Tuesday, December 05, 2006

Breaking Day Break...

...I'm still trying to form an opinion of Day Break, the recent Wednesday Night offering from ABC.


It's a mystery/conspiracy actioner. Our cop/detective guy Hopper (Taye Diggs) has been framed (or has he?) with a murder and then has to relive one day (or episode) over and over trying to evade capture and dicipher clues as to who set him up and why. That's the hook. And like 'Groundhog Day', the scifi element of being trapped in a time loop seems to be just apparent to our hero, and there are no visual effects to depict this anomoly in the time/space continuum.

The setup was as follows...

#1 Pilot
Hopper is accused of killing Assistant District Attorney Alberto Garza. He offers a solid alibi which no one believes. He realizes he's been framed. And he runs, discovering en route that not only he, but also his loved ones are in danger. He then wakes up and relives the same day over and over again. In order to break the cycle and move on, he has to figure out who framed him and solve the complex mystery surrounding Garza's death. He is also forced to heal the fractured relationships with those he loves. Either Hopper can break this day, or this day will break Hopper.
I admit I've enjoyed the first four episodes - it's been kinda cool to see the ripple effect as our guy Hopper (Taye Diggs) replays the same day over and over with the knowledge of what he learned from the day before. But that payoff only occurs if you've watched every episode. So give it a point for rewarding viewer loyalty.

But if I'm a casual viewer, or just dropping by to check it out, the work that's gone into paying off those repeated beats is lost on them. The show tends to usually try to wrap up something in each episode to reward said viewer, but it's a bit of a wank wrap up. As in, if someone dies or gets hurt or arrested or what have you - when the next day starts again, all is as it was. It's like it never happened, except to our hero. Subtract a point...

Now have a look at the synopsis for the past couple episodes.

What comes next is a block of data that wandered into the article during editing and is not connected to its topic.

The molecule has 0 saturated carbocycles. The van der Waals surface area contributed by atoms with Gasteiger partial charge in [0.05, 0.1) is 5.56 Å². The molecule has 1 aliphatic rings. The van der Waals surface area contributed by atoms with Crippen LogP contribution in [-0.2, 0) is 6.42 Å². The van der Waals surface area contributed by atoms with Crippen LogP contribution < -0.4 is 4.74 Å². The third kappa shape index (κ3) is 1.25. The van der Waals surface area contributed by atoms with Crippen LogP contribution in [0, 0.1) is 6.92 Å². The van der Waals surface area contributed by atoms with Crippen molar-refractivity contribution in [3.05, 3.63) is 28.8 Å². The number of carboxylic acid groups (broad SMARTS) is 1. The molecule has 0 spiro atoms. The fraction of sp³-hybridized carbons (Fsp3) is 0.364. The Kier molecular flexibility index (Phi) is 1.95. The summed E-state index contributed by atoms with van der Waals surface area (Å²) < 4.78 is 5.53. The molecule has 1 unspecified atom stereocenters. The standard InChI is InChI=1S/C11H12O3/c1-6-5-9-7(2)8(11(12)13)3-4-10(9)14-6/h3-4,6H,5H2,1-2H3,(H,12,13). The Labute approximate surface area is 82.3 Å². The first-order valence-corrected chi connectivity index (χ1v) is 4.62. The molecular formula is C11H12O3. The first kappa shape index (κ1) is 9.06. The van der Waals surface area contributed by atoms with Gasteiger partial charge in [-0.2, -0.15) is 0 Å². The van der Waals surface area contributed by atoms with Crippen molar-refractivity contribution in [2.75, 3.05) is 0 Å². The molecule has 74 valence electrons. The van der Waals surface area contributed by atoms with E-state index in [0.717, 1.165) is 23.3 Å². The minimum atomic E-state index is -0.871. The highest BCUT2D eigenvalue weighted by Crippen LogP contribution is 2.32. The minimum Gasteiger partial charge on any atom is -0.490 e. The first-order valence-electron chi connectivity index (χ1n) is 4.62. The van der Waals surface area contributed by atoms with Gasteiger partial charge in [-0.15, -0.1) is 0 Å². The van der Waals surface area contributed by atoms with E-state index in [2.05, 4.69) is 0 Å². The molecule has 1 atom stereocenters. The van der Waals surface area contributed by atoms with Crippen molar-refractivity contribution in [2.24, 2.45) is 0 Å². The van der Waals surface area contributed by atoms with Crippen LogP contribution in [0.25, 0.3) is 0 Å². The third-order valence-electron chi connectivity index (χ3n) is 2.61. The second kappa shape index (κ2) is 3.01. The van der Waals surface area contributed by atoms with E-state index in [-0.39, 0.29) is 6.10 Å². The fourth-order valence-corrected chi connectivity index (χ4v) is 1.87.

#3 What If He Let's Her Go
Hopper discovers that somebody close to him may have had a role in framing him for Garza's murder. Meanwhile, some critical clues come to light that may aid Hopper in making his hellacious day come to an end.
#4 What If He Can Change The Day
While trying to break the day, Hopper begins to unravel the mystery surrounding what partner Andrea did that caused her run-in with Internal Affairs.
And now the synopsis of tomorrow night's episode.

#5 "What If They're Stuck"
After trying to get some crucial information from Chad that could help exonerate him and end the never-ending day, Hopper finds himself in a hostage situation.
Sounds pretty repetitive, doesn't it. Like they are recycling the same story over and over. Which I guess in a way they are. But because each day begins the same way and everyone involved back at the same starting gate (except for our hero who knows what happened the day before so can try to change or influence events), the element of consequence seems to be entirely removed. Save the woman from the speeding bus, but arrive late to the hospital and sister gets taken downtown...bummer. But the next day we're back to square one, so our hero can save the woman from the bus AND get to the hospital or warn his sister - but he isn't able to stop his partner from hooking up with a bad seed. Awww man.

So there are Choices and episode specific Consequences, but those consequences start lose some of their uummph when we see the day start over again. It's like one big do over. And one might begin to cease to care. Take away another point...

Yes there is action, and beautiful people (like Moon Bloodgood...add a point), but it doesn't seem like it has serious episodic legs. It still feels like a cool movie hook.

That said, I'd really like to see the whiteboard in this writers room. Must be HUGE. And extremely COMPLICATED. Usually, when mapping out a season, you create a chart with your character names across the top and the episodes down the side. And you start at episode one and beside each characters name you fill in what happens to them in that episode and how it relates to other characters and their relationships.

And you kinda start at the beginning and the end of a season at the same time - the beginning to give yourself a start (George begins new job at ad agency and meets Marcie in the coffee shop downstairs) and the end to give yourself a destination (George gets fired on same day he proposes to Marcie)...and then fill in the spaces top to bottom and bottom to top in relation to what plot is specifically happening in each episode.

And as scripts get written and shot and you get feedback this board will evolve and change, but a lot of it needs to stay fixed so everyone in the room is grounded and pointed in the same direction.

Now for something like Day Break, I'd presume you'd start at the end and work backwards. But maybe they started at the beginning and said let's see what happens - destination unknown. No idea, but I'd be interested in finding out.